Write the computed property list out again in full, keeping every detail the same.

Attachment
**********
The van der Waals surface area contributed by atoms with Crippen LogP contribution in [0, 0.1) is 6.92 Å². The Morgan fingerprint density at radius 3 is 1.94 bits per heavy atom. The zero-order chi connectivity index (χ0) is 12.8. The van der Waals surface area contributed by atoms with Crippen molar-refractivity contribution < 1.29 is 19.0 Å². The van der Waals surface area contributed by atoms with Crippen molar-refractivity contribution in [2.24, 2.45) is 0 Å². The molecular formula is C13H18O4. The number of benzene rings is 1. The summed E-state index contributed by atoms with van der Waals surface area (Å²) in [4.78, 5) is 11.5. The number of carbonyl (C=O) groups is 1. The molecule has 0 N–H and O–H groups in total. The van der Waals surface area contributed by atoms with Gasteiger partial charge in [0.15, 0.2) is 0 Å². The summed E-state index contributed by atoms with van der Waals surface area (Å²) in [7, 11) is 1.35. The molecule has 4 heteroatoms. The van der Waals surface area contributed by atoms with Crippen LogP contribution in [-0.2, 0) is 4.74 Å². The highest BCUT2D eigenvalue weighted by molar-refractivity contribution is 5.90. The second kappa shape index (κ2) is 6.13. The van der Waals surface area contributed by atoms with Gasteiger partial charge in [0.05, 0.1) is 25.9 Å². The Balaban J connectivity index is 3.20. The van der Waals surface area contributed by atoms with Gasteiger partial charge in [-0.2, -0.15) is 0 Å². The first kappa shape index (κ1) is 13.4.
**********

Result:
The van der Waals surface area contributed by atoms with Crippen LogP contribution in [0, 0.1) is 6.92 Å². The Morgan fingerprint density at radius 3 is 1.94 bits per heavy atom. The zero-order chi connectivity index (χ0) is 12.8. The van der Waals surface area contributed by atoms with Crippen molar-refractivity contribution < 1.29 is 19.0 Å². The van der Waals surface area contributed by atoms with Crippen molar-refractivity contribution in [2.24, 2.45) is 0 Å². The molecular formula is C13H18O4. The number of benzene rings is 1. The summed E-state index contributed by atoms with van der Waals surface area (Å²) in [4.78, 5) is 11.5. The number of carbonyl (C=O) groups is 1. The molecule has 0 N–H and O–H groups in total. The van der Waals surface area contributed by atoms with Gasteiger partial charge in [0.15, 0.2) is 0 Å². The summed E-state index contributed by atoms with van der Waals surface area (Å²) in [7, 11) is 1.35. The molecule has 4 heteroatoms. The van der Waals surface area contributed by atoms with Crippen LogP contribution in [-0.2, 0) is 4.74 Å². The highest BCUT2D eigenvalue weighted by molar-refractivity contribution is 5.90. The second kappa shape index (κ2) is 6.13. The van der Waals surface area contributed by atoms with Gasteiger partial charge in [0.05, 0.1) is 25.9 Å². The Balaban J connectivity index is 3.20. The van der Waals surface area contributed by atoms with Gasteiger partial charge in [-0.2, -0.15) is 0 Å². The first kappa shape index (κ1) is 13.4.